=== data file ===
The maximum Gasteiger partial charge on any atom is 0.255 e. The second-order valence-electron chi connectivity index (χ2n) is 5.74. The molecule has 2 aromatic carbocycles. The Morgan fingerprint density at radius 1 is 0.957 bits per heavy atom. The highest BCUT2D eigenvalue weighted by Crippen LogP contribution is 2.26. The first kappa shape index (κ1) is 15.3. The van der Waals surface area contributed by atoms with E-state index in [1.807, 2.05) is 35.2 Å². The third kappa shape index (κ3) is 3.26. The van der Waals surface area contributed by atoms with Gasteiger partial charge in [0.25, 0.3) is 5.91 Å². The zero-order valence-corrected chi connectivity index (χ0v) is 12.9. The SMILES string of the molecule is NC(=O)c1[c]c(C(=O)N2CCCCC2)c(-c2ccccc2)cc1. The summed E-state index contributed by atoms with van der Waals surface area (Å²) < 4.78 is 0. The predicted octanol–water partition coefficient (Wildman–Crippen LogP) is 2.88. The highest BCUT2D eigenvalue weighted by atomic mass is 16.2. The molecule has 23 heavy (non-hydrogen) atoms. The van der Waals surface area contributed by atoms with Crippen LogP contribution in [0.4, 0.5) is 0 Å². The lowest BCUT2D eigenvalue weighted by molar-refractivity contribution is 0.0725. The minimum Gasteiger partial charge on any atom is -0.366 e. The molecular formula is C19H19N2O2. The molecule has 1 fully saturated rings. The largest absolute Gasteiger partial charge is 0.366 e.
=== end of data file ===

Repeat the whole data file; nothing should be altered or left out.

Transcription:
The maximum Gasteiger partial charge on any atom is 0.255 e. The second-order valence-electron chi connectivity index (χ2n) is 5.74. The molecule has 2 aromatic carbocycles. The Morgan fingerprint density at radius 1 is 0.957 bits per heavy atom. The highest BCUT2D eigenvalue weighted by Crippen LogP contribution is 2.26. The first kappa shape index (κ1) is 15.3. The van der Waals surface area contributed by atoms with E-state index in [1.807, 2.05) is 35.2 Å². The third kappa shape index (κ3) is 3.26. The van der Waals surface area contributed by atoms with Gasteiger partial charge in [0.25, 0.3) is 5.91 Å². The zero-order valence-corrected chi connectivity index (χ0v) is 12.9. The SMILES string of the molecule is NC(=O)c1[c]c(C(=O)N2CCCCC2)c(-c2ccccc2)cc1. The summed E-state index contributed by atoms with van der Waals surface area (Å²) < 4.78 is 0. The predicted octanol–water partition coefficient (Wildman–Crippen LogP) is 2.88. The highest BCUT2D eigenvalue weighted by atomic mass is 16.2. The molecule has 23 heavy (non-hydrogen) atoms. The van der Waals surface area contributed by atoms with Crippen LogP contribution in [0.4, 0.5) is 0 Å². The lowest BCUT2D eigenvalue weighted by molar-refractivity contribution is 0.0725. The minimum Gasteiger partial charge on any atom is -0.366 e. The molecular formula is C19H19N2O2. The molecule has 1 fully saturated rings. The largest absolute Gasteiger partial charge is 0.366 e.